ICFA Files Comments On Proposed Anti-Spam Rules
by Robert M. Fells, Esq., general counsel
The Federal Trade Commission has announced a new rulemaking proceeding to restrict commercial e-mail, including a study of the feasibility of a "National Do Not E-mail" registry similar to the Do Not Call list that the FTC enacted against telemarketers last year.
The rulemaking is the result of a new law recently passed by Congress, "Controlling the Assault on Non-Solicited Pornography and Marketing Act," or the CAN SPAM Act for short. In particular, the FTC is seeking comments to define whether "the primary purpose" of an e-mail involves "a commercial advertisement or promotion of a commercial product or service." Such types of e-mail would be subject to the requirements and restrictions of the act.
However, the FTC is also seeking comments for e-mails that are "transactional or relationship messages" that would be exempt from most of the provisions of the act.
The ICFA subsequently filed comments with the FTC regarding these issues as they may affect cemeteries, funeral homes and related businesses. Noting that the regulations would restrict unsolicited e-mail where the "primary purpose" is commercial, the ICFA stated its concern "that the unique relationship between cemeteries and funeral homes, and the families they serve is taken into consideration in the regulations developed by FTC.... For example, family members who own cemetery property or have loved ones interred at a cemetery will have an ongoing relationship with that cemetery for decades and such relationships are often multi-generational. Obviously, this is not the typical relationship between a business and its customers."
The ICFA explained, "Cemeteries will alert families to special events or observances, changes in the cemetery rules, or simple reminders of the rules to avoid misunderstandings.... The ICFA believes that the intent of provisions of the CAN SPAM Act were never intended to restrict these types of electronic communications...."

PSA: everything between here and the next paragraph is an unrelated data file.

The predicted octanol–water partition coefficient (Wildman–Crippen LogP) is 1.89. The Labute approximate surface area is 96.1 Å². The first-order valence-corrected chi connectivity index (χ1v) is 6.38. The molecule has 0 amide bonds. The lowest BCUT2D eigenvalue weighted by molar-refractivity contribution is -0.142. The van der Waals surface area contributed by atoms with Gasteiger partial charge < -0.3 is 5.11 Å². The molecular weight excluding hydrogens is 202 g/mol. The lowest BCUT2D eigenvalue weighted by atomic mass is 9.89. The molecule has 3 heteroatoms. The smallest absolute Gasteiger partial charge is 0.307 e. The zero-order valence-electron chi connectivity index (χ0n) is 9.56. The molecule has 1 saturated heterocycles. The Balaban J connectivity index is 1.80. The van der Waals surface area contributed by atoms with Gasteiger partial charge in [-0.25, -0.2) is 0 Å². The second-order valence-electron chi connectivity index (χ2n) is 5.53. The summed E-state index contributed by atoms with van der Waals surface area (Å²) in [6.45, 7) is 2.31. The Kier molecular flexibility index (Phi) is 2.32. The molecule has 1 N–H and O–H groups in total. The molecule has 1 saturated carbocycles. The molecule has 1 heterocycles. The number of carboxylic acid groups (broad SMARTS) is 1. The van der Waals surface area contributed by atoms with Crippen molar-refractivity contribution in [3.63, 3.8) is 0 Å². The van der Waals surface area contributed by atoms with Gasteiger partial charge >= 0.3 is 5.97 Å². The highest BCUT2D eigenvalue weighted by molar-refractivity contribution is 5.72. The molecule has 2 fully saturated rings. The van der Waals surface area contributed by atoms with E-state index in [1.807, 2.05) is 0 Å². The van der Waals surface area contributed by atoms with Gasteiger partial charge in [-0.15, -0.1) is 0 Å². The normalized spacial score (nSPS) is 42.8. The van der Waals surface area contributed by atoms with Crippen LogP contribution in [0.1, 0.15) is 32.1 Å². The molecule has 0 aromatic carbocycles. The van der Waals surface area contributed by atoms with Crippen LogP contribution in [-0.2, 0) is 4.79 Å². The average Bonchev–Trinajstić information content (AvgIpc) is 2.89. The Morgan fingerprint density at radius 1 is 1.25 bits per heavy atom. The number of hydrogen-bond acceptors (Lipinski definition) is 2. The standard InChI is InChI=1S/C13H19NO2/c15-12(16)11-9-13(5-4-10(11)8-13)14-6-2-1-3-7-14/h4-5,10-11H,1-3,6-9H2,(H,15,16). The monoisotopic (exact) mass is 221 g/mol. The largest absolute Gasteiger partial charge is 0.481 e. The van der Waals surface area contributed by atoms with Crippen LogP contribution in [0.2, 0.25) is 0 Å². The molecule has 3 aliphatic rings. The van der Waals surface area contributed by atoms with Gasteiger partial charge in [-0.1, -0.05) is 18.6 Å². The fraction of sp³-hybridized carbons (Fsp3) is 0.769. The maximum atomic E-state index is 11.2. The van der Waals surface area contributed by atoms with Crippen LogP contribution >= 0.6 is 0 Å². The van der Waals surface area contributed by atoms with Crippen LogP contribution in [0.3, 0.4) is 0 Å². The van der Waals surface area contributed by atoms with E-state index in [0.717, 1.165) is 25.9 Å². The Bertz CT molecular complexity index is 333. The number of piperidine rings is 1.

The ICFA also concurred with comments submitted by the Office of Advocacy, U.S. Small Business Administration, and with comments submitted by the American Society of Association Executives. Our members will be kept informed of developments in this rulemaking. More information on the CAN SPAM rulemaking can be found on the FTC Web site at www.ftc.gov/opa/2004/04/canspam.htm
In a related development, and a signal that it intends to move rapidly on this rulemaking, the FTC announced adoption of a rule under the CAN SPAM Act that requires sexually oriented e-mail spam to contain a warning in the subject line stating, "SEXUALLY EXPLICIT" (capitalization in original). This warning must be included by May 19, 2004, on all such e-mail spam. More details on this new requirement can be found at www.ftc.gov/opa/2004/04/adultlabel.htm
Cremation Containers Affected By New Airline Security Regulations
The Transportation Security Administration has contacted the ICFA for assistance in circulating information on new security regulations at U.S. airports concerning cremation containers that passengers wish to bring onboard as carry-on baggage.
The TSA allows the containers, "but it MUST pass through the X-ray machine. If the container is made of a material that generates an opaque image and prevents the security screener from clearly being able to see what is inside, then the container will not be allowed through the security checkpoint. In respect to the deceased, under NO circumstances will a screener open the container at any time, even if the passenger requests that this be done" (capitalization in the original).
Containers that cannot be X-rayed will be checked as baggage and placed in the cargo section of the plane following tests for explosive devices. To avoid this result, TSA "strongly recommends that you suggest to your patrons planning on traveling with an urn that they purchase a temporary crematory container made of material that CAN be successfully X-rayed, such as wood, plastic or NON-lead lined ceramic. Even if they want to purchase a permanent metal or lead lined urn, they MUST have a temporary container that can be X-rayed for air travel."